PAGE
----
Both my Grandmother and Grandfather grew up on farms. They are the salt of the earth. I grew up in their house and am blessed with many memories of backyard edible gardens, fresh honey from home made bee hives and a magic medicine cabinet complete with something in a glass jar called “salve”. I’m told it was an old recipe given to our family by Native Americans.
Every summer, my Grandma would harvest the fruits and vegetables from the garden. She would have a home canning jam session right there in her kitchen. She preserved fresh peaches, pears, jams, green beans, soups…you name it, she canned it. I know this made feeding her seven children healthy meals a lot easier. Tragically, I somehow never learned this skill from her.
While inspired by the idea of making fresh homemade jam as favors for my DIY wedding, I stumbled upon a very exciting book on Amazon.com titled the Complete Book of Home Preserving: 400 Delicious and Creative Recipes for Today. (Kingry, Judi and Lauren Devine. Complete Book of Home Preserving. Ontario, Canada: Robert Rose Inc., 2006.) I just received it in the mail today and I am very excited to get started. While it will in fact be too expensive to make jam for our wedding, I know canning is a skill I can actually use. Besides, how delightful is homemade jam?!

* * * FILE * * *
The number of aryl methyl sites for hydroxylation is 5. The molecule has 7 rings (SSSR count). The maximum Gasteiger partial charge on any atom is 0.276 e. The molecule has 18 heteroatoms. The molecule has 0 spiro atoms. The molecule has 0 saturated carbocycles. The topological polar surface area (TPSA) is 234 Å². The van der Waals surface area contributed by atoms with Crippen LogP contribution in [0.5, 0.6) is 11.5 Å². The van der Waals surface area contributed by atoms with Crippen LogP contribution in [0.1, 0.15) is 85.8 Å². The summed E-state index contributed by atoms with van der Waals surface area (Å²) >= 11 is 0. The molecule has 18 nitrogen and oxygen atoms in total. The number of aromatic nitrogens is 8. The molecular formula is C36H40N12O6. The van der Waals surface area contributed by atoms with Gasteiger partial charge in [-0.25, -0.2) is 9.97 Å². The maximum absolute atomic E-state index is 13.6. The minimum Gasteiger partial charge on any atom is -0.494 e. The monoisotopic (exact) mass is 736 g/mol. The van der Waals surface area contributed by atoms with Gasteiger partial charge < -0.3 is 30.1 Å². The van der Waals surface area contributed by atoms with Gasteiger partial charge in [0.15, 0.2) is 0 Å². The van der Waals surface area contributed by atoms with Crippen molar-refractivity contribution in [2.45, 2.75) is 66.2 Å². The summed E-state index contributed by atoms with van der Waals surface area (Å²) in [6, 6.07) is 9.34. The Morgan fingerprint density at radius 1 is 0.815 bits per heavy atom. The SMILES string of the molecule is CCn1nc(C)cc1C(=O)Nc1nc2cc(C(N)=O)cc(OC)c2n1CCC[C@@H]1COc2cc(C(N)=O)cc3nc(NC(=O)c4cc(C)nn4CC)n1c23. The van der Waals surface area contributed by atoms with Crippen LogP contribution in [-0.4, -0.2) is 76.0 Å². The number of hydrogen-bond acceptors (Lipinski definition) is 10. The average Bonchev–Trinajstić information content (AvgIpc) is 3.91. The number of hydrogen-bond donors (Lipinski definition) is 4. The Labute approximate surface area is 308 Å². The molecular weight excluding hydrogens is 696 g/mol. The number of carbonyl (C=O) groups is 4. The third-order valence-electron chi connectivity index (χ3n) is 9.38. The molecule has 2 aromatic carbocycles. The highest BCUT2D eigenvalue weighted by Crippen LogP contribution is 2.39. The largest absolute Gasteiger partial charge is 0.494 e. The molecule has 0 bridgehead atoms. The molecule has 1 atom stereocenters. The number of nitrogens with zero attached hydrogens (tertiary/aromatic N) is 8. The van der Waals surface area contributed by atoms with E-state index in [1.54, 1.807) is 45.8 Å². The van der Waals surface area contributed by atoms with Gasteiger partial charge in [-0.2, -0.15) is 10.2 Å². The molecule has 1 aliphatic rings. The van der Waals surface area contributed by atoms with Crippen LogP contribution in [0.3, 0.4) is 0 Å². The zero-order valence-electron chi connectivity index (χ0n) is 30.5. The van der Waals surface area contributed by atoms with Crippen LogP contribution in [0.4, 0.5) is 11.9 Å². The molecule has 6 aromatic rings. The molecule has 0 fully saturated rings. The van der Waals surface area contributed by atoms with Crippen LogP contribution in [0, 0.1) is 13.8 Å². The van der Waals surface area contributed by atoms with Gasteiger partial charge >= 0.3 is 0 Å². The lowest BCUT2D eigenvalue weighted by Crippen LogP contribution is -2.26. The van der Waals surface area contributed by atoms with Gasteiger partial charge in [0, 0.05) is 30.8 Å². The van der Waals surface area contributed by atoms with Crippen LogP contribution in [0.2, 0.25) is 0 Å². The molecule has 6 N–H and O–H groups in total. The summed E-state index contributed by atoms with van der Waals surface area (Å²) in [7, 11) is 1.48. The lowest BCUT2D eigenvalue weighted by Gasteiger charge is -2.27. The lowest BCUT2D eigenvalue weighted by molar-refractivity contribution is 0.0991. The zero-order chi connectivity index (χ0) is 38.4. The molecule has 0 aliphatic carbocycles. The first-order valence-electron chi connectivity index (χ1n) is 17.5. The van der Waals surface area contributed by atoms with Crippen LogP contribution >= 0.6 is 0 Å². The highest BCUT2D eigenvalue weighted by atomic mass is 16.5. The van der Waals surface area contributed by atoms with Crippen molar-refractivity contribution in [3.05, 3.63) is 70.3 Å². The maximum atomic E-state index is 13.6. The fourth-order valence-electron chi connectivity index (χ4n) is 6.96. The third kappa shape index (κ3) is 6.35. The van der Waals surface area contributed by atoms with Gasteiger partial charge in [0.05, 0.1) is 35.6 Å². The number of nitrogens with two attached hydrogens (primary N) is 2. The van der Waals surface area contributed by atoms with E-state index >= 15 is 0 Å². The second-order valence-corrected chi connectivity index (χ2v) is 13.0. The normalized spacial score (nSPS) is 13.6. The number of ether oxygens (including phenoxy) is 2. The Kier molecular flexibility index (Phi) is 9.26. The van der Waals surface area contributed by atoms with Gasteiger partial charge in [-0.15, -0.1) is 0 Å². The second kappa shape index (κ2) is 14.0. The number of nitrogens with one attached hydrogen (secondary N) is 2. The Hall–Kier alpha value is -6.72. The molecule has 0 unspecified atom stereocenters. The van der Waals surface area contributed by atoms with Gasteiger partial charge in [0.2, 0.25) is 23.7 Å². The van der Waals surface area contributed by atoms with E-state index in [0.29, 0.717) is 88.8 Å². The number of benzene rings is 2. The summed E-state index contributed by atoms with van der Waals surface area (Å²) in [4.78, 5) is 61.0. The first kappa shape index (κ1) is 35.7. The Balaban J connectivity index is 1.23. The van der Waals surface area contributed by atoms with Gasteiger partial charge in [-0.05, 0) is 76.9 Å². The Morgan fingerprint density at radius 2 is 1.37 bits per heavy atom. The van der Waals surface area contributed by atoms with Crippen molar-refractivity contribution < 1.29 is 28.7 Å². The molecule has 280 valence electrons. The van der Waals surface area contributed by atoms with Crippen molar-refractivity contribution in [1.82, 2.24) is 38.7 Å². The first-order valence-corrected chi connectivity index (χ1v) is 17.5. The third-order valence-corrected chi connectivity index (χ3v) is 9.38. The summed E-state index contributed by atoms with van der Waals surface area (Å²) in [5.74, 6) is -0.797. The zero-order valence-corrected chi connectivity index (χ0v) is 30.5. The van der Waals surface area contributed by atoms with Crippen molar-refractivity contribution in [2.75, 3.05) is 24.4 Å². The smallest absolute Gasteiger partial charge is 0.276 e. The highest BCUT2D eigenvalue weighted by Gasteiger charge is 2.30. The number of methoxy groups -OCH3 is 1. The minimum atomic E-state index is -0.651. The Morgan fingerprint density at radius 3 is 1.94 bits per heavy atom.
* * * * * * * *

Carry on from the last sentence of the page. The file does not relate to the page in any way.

For the last couple of years, I have noticed that people are beginning to value wholesomeness again. There seems to be a trend among younger people toward moving back to the farm, returning to the garden and simplifying one’s life. I’m ready to become a part of this movement through the art of home preserving. My hope is to become at least half as comfortable with this process as my Grandma. And while I live in an apartment for the moment, you can bet that when I have a house, it will have an edible garden in the backyard and I’m going to bottle everything in it.
- Canning Comeback? Kmart Launches Affordable Preserving Equipment (treehugger.com)
- Canning Green Beans at Home (blogher.com)